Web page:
Germany removes all countries from COVID high risk travel list
As of midnight on Thursday, March 3, Germany has removed all countries from its COVID high-risk list, making it easier to travel to the country.
All 62 countries removed from Germany’s high risk travel list
The Robert Koch Institute announced on Tuesday evening that, as part of sweeping changes to relax international travel rules, it would change the criteria by which a country is designated “high risk”, meaning that all of the 62 countries currently on the list could be removed. You can see the full list on the RKI website.
“With the widespread occurrence of the Omicron variant, the probability of this variant to have a severe impact is shown to be less compared to the previous prevalent variants,” the RKI said. “Therefore, as of Thursday, March 3, 2022 at 0.00am, no states / regions will be considered as high-risk areas with the Third Amendment of the Coronavirus Entry Regulation coming into force.”
In the future, the RKI said that the high-risk category would only be applied to countries where other variants of COVID-19 are circulating widely that have a “higher virulence compared to the Omicron variant.”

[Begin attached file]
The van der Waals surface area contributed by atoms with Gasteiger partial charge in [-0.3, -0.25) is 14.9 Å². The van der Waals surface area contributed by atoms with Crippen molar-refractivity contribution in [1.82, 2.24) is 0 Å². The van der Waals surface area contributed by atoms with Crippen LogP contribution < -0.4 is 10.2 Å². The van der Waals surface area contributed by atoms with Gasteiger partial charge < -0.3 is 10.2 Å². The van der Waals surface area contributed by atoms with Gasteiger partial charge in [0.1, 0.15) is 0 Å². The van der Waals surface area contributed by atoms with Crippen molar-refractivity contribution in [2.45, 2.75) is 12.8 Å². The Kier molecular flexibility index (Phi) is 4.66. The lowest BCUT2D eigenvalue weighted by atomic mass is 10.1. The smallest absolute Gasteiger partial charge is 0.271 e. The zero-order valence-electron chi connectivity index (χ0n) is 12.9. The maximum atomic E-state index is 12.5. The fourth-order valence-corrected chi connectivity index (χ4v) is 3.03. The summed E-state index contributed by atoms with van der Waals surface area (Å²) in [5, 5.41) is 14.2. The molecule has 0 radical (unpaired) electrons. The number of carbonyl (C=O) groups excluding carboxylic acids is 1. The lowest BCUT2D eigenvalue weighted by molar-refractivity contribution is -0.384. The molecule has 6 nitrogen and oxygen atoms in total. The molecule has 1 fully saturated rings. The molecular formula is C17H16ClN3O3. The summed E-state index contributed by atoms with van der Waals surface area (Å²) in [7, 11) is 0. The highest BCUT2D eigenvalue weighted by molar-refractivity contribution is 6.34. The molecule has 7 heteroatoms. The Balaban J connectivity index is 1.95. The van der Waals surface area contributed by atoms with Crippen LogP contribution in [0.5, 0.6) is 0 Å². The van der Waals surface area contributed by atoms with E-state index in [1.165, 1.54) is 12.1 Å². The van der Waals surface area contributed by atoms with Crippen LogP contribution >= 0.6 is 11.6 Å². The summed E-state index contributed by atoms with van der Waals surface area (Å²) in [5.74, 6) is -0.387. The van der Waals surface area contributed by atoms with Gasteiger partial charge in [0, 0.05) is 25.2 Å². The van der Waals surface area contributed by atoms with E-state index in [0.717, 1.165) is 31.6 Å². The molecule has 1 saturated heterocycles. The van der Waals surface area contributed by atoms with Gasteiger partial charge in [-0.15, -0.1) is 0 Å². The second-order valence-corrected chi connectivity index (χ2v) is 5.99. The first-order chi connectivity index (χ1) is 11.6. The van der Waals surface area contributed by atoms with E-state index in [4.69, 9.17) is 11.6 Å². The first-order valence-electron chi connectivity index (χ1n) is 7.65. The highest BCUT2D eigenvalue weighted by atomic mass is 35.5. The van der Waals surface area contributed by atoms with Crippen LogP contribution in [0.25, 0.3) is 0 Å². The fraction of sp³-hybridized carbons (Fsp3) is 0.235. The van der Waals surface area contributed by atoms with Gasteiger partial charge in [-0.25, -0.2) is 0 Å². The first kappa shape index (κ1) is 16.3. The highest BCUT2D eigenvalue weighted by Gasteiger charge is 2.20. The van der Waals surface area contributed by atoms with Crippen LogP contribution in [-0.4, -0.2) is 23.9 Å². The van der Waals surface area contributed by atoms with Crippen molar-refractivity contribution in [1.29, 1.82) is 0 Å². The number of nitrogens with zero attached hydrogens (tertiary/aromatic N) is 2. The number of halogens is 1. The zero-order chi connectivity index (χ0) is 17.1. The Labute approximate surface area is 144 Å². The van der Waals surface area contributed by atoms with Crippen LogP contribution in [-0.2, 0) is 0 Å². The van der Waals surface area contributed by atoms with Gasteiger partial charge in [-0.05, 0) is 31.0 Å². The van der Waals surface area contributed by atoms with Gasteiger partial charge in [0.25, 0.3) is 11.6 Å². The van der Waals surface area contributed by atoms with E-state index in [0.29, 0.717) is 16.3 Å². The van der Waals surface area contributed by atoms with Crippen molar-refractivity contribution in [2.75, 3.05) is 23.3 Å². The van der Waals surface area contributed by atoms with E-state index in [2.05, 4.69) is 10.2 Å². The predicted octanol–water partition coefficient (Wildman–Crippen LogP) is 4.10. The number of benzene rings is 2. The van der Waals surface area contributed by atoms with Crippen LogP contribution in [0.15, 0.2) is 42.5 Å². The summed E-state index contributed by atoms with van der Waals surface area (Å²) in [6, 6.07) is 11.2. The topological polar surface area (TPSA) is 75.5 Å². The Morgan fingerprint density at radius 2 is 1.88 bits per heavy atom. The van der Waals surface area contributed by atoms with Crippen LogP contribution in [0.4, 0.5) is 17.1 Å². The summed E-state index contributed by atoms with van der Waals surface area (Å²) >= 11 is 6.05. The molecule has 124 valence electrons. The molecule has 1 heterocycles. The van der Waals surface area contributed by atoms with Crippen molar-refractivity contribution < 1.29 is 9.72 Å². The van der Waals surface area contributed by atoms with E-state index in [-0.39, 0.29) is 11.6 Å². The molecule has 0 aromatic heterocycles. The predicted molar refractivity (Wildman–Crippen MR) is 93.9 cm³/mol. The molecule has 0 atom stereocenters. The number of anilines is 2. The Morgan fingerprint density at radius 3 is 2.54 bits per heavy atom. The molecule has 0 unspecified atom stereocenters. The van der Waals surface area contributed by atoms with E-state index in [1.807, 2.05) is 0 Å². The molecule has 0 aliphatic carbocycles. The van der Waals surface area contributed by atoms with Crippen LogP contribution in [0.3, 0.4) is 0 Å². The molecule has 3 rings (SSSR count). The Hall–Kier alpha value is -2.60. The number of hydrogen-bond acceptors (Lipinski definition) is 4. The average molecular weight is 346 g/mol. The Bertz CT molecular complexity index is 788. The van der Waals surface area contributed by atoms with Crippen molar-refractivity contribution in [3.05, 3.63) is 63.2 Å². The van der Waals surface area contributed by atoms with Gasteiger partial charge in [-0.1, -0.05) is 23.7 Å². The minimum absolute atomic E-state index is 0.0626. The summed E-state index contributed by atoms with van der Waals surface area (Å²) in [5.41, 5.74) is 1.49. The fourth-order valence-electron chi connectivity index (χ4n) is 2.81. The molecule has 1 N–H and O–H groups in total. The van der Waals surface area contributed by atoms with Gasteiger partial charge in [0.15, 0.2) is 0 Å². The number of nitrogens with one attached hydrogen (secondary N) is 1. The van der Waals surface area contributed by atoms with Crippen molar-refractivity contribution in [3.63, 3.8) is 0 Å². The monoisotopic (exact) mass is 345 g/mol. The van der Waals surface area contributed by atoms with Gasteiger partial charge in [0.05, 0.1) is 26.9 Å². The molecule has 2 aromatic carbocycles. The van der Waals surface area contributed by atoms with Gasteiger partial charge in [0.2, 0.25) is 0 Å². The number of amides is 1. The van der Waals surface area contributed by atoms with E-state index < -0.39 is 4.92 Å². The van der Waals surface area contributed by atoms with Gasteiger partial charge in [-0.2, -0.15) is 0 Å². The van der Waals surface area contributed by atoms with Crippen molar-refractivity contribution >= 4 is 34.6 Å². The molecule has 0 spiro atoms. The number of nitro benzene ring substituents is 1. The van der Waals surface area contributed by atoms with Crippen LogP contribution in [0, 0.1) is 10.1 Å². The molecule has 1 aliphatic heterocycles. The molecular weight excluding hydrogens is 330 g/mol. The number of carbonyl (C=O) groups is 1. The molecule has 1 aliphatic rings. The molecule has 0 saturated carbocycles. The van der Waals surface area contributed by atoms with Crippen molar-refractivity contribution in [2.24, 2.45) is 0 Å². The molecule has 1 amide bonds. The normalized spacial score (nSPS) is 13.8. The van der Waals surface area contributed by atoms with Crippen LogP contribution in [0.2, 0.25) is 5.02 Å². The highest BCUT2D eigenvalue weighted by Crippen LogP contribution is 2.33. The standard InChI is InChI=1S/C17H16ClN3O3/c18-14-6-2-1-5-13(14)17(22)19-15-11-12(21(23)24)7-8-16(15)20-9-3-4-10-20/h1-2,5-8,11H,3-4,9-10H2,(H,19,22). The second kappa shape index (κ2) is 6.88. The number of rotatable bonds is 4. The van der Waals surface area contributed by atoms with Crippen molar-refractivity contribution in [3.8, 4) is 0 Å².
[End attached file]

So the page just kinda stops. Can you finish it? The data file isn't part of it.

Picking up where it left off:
Travelling to and from Germany now much easier
The move will make travel to and from Germany significantly easier. Currently, unvaccinated people coming from high risk areas to German airports or other travel hubs have been required to quarantine for up to 10 days, or take a test on day five to release themselves from self-isolation. All travellers have also been required to register themselves via a digital portal before entering Germany.
These rules - along with the tougher restrictions for countries classed as “virus variant areas” that essentially bans travel - will remain in place, but since no countries are now classed as either high risk or virus variant areas, they are not relevant for the time being. However, the RKI did warn that the situation could “change in the short term” and countries may be added to the list again.
The RKI also pointed out that in general the 3G rule still applies to travel to Germany: meaning that all arrivals must be able to present proof that they are either vaccinated, recently recovered, or have tested negative for the virus.
Rules relaxed for children under the age of 12
Other changes are also coming into effect to make travel easier in the run-up to the Easter holidays. A further revision of the rules means that from now on this so-called “general obligation to furnish proof” only applies to people above the age of 12. Previously, even children above the age of six were included in the requirement.
Children aged between six and 12 will still be required to quarantine for up to five days, but they now have the option to take a “test to release” immediately after arriving in Germany. As soon as they get a negative result, they can end their quarantine. Children under the age of six will be exempted from testing and quarantine rules.